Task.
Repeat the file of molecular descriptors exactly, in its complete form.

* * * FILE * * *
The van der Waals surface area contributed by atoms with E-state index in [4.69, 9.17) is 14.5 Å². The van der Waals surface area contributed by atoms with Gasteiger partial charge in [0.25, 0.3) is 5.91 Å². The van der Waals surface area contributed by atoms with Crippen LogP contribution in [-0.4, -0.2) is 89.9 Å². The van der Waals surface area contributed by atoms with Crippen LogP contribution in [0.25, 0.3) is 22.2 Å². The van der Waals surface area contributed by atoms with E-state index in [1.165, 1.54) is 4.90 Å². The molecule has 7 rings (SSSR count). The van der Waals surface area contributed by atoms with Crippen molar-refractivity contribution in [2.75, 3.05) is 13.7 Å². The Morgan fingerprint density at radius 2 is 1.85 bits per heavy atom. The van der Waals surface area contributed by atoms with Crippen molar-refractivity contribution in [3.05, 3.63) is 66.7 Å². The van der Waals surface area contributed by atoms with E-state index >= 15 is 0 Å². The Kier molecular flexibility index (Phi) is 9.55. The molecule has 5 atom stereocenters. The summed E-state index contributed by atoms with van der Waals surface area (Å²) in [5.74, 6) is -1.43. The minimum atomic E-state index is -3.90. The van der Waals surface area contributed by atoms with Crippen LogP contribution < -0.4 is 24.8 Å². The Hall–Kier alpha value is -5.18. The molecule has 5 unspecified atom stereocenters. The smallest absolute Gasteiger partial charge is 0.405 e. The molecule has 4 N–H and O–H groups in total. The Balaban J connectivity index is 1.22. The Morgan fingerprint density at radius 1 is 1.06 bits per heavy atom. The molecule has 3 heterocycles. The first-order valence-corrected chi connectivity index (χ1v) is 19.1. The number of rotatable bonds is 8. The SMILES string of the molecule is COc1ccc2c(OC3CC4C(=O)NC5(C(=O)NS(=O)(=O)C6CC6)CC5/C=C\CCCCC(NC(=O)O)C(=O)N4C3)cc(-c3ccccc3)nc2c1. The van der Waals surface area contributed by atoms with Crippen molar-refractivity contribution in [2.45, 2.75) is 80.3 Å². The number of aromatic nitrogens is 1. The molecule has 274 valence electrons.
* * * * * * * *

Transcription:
The van der Waals surface area contributed by atoms with E-state index in [4.69, 9.17) is 14.5 Å². The van der Waals surface area contributed by atoms with Gasteiger partial charge in [0.25, 0.3) is 5.91 Å². The van der Waals surface area contributed by atoms with Crippen LogP contribution in [-0.4, -0.2) is 89.9 Å². The van der Waals surface area contributed by atoms with Crippen LogP contribution in [0.25, 0.3) is 22.2 Å². The van der Waals surface area contributed by atoms with E-state index in [1.165, 1.54) is 4.90 Å². The molecule has 7 rings (SSSR count). The van der Waals surface area contributed by atoms with Crippen molar-refractivity contribution in [2.75, 3.05) is 13.7 Å². The Morgan fingerprint density at radius 2 is 1.85 bits per heavy atom. The van der Waals surface area contributed by atoms with Crippen molar-refractivity contribution in [3.05, 3.63) is 66.7 Å². The van der Waals surface area contributed by atoms with E-state index >= 15 is 0 Å². The Kier molecular flexibility index (Phi) is 9.55. The molecule has 5 atom stereocenters. The summed E-state index contributed by atoms with van der Waals surface area (Å²) in [5.74, 6) is -1.43. The minimum atomic E-state index is -3.90. The van der Waals surface area contributed by atoms with Crippen LogP contribution < -0.4 is 24.8 Å². The Hall–Kier alpha value is -5.18. The molecule has 5 unspecified atom stereocenters. The smallest absolute Gasteiger partial charge is 0.405 e. The molecule has 4 N–H and O–H groups in total. The Balaban J connectivity index is 1.22. The Morgan fingerprint density at radius 1 is 1.06 bits per heavy atom. The molecule has 3 heterocycles. The first-order valence-corrected chi connectivity index (χ1v) is 19.1. The number of rotatable bonds is 8. The SMILES string of the molecule is COc1ccc2c(OC3CC4C(=O)NC5(C(=O)NS(=O)(=O)C6CC6)CC5/C=C\CCCCC(NC(=O)O)C(=O)N4C3)cc(-c3ccccc3)nc2c1. The van der Waals surface area contributed by atoms with Crippen molar-refractivity contribution in [2.45, 2.75) is 80.3 Å². The number of aromatic nitrogens is 1. The molecule has 274 valence electrons.